Network Rail has supported the Design Museum in opening a display to celebrate Margaret Calvert, the graphic design pioneer, and to display the new Rail Alphabet 2 typeface.
Designed in collaboration with Henrik Kubel, the new typeface will be used in design publications and will eventually be used at all Network Rail managed stations.
The exhibition features the story behind the railways up to the launch of Rail Alphabet 2 as well as learning more about design and the new systems used to create a safer travel environment.
It also looks at rail signage and printed matter and how these have changed over the years.
Visitors will learn about Margaret Calvert through 3 of her typefaces, Calvert which is used on the Tyne & Wear Metro, Transport, which is used on UK road signs and Rail Alphabet, used on stations and rail-related material.
The exhibition runs at the Design Museum in London, until the 10th of January, you can find out more information and book a ticket by visiting Margaret Calvert: Woman at Work on the Design Museum website.
London Paddington has been earmarked as the first station to implement Rail Alphabet 2.
Sir Peter Hendy CBE, chair of Network Rail, said: “The original rail alphabet designed by Margaret was an enduring design icon of the 1960’s, and heralded the rebirth of the modern British railway system. She is a true pioneer of design, and I’m delighted we’ve been able to work with her and Henrik Kubel on Rail Alphabet 2.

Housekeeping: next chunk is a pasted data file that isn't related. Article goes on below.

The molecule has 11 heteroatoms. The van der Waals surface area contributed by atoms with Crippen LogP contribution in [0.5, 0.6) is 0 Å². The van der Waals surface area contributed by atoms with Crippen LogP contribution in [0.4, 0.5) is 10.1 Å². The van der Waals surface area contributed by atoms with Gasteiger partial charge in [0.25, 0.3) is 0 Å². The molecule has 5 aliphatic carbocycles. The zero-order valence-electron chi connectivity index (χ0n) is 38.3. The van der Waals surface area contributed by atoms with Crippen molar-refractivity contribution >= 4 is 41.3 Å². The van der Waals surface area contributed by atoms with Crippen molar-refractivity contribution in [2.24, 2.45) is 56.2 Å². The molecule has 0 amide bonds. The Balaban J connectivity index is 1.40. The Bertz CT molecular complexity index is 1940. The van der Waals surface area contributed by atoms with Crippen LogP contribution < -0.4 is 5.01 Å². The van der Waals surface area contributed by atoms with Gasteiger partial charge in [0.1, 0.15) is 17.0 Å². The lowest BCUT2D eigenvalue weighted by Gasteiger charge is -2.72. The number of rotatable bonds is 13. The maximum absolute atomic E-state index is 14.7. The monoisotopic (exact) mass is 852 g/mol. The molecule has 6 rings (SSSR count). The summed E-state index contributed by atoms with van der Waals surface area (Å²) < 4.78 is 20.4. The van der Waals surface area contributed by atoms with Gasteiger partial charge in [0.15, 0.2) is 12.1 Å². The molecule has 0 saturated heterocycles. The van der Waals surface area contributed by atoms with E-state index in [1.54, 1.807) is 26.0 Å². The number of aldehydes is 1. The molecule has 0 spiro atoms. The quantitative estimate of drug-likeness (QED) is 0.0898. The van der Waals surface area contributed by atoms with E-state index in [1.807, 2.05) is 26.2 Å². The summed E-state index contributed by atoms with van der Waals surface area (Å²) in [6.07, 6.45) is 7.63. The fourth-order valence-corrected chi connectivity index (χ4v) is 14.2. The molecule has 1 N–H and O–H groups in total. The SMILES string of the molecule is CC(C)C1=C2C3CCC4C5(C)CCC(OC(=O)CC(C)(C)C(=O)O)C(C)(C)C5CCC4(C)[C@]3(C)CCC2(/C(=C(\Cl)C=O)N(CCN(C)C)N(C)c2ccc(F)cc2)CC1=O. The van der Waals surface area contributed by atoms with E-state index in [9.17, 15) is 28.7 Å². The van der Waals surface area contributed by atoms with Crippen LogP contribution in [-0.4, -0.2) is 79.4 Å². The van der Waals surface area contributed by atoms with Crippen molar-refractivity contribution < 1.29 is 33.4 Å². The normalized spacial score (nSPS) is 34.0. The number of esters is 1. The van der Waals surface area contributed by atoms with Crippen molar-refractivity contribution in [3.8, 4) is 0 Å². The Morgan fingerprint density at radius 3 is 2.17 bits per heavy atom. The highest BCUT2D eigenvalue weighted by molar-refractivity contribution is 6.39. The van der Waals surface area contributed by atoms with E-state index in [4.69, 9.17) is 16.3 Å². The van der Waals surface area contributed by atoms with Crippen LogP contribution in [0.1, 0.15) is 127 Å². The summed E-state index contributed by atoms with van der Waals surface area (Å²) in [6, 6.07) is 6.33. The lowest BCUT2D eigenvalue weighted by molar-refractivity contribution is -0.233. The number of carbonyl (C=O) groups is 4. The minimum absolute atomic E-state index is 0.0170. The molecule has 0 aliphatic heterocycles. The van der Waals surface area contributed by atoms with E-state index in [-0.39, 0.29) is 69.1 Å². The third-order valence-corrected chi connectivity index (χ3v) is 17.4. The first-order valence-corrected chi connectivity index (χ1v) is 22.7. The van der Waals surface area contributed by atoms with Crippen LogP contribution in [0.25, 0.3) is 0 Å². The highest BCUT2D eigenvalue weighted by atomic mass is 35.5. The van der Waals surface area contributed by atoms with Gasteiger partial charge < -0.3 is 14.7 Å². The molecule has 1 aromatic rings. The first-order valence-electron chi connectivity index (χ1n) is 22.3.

There’s a muddle of different fonts used on railway signage which are hard to read and confusing for passengers, so we were keen to work on a clean and consistent design to make journeys and stations better.
This is just one of the ways in which we are taking a fresh, collaborative approach to design and putting passengers first.”
Margaret Calvert said: “It’s been wonderful for me to have been given a chance to re-visit the original Rail Alphabet, designed by me in the Sixties, as a starting point for the design of Rail Alphabet 2, for Network Rail, which will be used for both wayfinding, and as a text face for specific publications.”
Deyan Sudjic, Director Emeritus of the Design Museum said: “Margaret Calvert showed Britain the way into the modern world. Her brilliant signage system made sense of the new motorways in the 1960s, welcomed us into a generation of new NHS Hospitals, and guided us through brand new airports and railway stations.”
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